Stages

Three Breaths

I woke up, again, at 3:30 in the morning. Outside in the Eucalyptus trees a pair of Great Horned Owls called across the chaparral. The stillness wrapped the world like a blanket. But inside my mind there was anything but stillness.

It’s not that I wasn’t exhausted—it’d been another tough week, and I was only halfway through it. Deadlines, challenges, and a thousand expectations loomed ahead in the darkness. How was little old me going to meet all those lofty goals? Was I even the right guy for the job? Who did I think I was anyway?

Hoo, hoo, hoo?

The Zen Buddhist teacher Thich Nhat Hanh writes and teaches about the importance of mindful breathing. In his work he often focuses on the deceptively simple act of breathing in and breathing out, and turning that natural function into a focal point of meaningful transformation. Lying in my bed in the dark, I began to practice a version of his mindful breathing technique—three deep, intentional breaths, each with its own affirmation: letting go, being here, and opening up.

With the first breath, inhale, paying attention to the way your body instinctively draws in air. As you exhale, silently say the words “letting go,” allowing your exhalation to empty you out. Inhale again, noticing that this inhalation is a little longer, a little deeper than the first. As you exhale, silently say the words “being here,” coming out of your mind and into this present moment. Inhale a third time, feeling the way your body is enlivened by the vital breath the cosmos so willingly provides. Exhale in the consciousness of gratitude, silently saying the words “opening up,” allowing the doors and windows of your small sense of self to swing wide. Feel yourself becoming diaphanous, borderless, unified.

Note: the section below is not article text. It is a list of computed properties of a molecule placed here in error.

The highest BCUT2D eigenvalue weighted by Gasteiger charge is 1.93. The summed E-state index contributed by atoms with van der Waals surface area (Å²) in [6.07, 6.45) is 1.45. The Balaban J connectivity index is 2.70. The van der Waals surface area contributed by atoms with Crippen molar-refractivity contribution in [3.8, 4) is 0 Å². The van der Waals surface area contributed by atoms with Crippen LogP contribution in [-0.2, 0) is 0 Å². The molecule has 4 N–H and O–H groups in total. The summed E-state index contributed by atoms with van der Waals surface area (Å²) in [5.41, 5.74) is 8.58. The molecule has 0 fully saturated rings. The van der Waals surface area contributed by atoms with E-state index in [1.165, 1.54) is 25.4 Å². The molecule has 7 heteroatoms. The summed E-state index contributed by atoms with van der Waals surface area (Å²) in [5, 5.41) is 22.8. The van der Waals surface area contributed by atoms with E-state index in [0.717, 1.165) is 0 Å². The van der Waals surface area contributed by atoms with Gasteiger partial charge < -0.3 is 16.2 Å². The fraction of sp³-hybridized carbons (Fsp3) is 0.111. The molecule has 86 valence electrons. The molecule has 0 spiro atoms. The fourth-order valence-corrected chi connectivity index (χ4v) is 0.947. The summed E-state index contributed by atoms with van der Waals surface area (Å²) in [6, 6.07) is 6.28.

Letting go. Being here. Opening up. Feel the stillness spread throughout your mind-body system the way ink spreads in water. Witness yourself growing calm as the thoughts that plagued you dissipate like clouds in a clear desert sky. Emptiness. Spaciousness. Boundless awareness.

Letting Go
When you practice letting go, you are relinquishing the illusion of control. You simply drop the pretense that you’re in charge. You affirm the fact that everything is transitory, and that we don’t really own anything—it’s all borrowed, and we have to give it all back, sometimes suddenly and without warning. As we let go we shift from fear and covetousness to love and gratitude—gratitude that we even got to touch, enjoy, or experience any of it. As we let go, we feel a deep sense of freedom and joy welling up from within. We know that our being, our essence, is not defined or supported by outer forms—the things we own, our houses, our cars, or our job titles and reputations. Even the dear loved ones who fill our days and nights with love, laughter, creativity, and surprise don’t belong to us. We walk alongside each other for a while, then we part ways, one by one, until we stand alone again at the precipice. We’re born alone, and we die alone. These sweet lives we’ve been given are a fleeting gift of infinite value, but they are not our private possession. The great paradox: only when we let go do we truly receive. Grasping, clinging, craving, and attachment produce only
suffering.

Being Here